That which does not kill us makes us stronger.
Last weekend we once again camped at Jones Lake State Park as part of an exploratory trip to the Green Swamp and surroundings. As we drove in, the campground looked quite different from last year at this time – it had been burned. The park staff do periodic prescribed burns to mimic the natural occurrence of lightning-caused fire in these habitats. After setting up camp we walked over to the canoe access area to check out the lake. On our way back, I noticed a speck of bright green in the brown and black landscape resulting from a January prescribed burn.
A freshly emerged luna moth! Our first sighting of this beautiful moth of this season. It was hanging still, no doubt getting ready for its first flight.
I ran to get our cameras and we spent the next 30 minutes observing and photographing this beautiful creature. The long tails are a gorgeous and diagnostic feature of this species. And, according to recent research, they serve a potentially life-saving function for these giant silk moths. When flying, the fluttering tails appear to create an acoustic signal that causes hungry bats to zero in on the moths’ tails, missing the vital body parts, and allowing many moths to escape.
When you only live a week or so as an adult, every miss from a predator seems to have added importance for your reproductive success. Female luna moths scatter their couple of hundred eggs on host plants such as sweetgum (the dominant in our area), persimmon, and hickories over the few nights of their active flight. There are generally at least two generations per year in our area with the Fall generation overwintering as a cocoon. The Fall caterpillars wrap themselves in leaves and silk and are usually hidden in the leaf litter until they emerge in spring. And that is what piqued our curiosity with this particular moth. How had it survived the ground fire just a couple of months ago?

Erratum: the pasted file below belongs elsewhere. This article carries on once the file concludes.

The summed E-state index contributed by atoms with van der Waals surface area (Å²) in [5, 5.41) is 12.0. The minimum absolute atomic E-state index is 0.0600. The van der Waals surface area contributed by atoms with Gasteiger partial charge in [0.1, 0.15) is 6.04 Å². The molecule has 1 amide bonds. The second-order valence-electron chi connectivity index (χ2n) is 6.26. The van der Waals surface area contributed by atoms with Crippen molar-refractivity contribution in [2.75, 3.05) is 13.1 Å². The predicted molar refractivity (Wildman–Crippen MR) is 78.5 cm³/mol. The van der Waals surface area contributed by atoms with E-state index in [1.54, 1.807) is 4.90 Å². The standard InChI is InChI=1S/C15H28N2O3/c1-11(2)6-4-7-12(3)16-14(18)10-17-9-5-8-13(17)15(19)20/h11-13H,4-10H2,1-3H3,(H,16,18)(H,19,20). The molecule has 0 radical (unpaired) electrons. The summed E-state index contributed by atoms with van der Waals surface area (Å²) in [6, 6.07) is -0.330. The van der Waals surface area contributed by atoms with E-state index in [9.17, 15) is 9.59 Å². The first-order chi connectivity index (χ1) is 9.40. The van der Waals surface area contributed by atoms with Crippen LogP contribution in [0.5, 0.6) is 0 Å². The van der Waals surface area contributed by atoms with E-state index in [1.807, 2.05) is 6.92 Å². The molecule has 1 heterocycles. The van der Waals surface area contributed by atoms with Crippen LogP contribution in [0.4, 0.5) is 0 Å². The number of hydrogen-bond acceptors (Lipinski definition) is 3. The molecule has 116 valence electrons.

I started searching the area around the moth, figuring it had climbed the first vertical object it encountered after emergence. They climb in order to fully expand their wings by pumping fluid from their abdomen through the veins of their wings. Moths that don’t hang from something (like those placed in a glass container as cocoons) may develop deformed wings and cannot fly. After just a minute of looking, I found the cocoon laying on the now almost bare ground about 3 feet from the sapling the adult had climbed.
When I picked up the cocoon, I was stunned to find that half of it was missing, presumably consumed by the fire (note the seared edge). We can only guess that the pupa inside the cocoon somehow managed to escape the fire that consumed half of its covering. It then lay there for a couple of months, lucky to escape foraging insects, mice, and other pupa predators. Truly amazing. An equally amazing thing is how an adult luna moth normally escapes its silken cocoon. You usually find a spent cocoon with a single hole in one end. The adult moth wriggles out using a secreted enzyme (called cocoonase) that helps dissolve the glue (called sericin) binding the silk in the cocoon. The moths also have shortened spurs along the base of the fore-wing that are used to help tear through the cocoon covering.
As we moved around it taking pictures, I accidentally touched the sapling, causing the moth to raise its wings, exposing the stunning eye spots on the hind wings. It also started to quiver slightly.
These shivering motions are generally a precursor to flight, but it quickly settled back to a resting position and we moved on. When we checked the next morning, the moth was gone, hopefully to live long enough to ensure a new generation of these magnificent insects.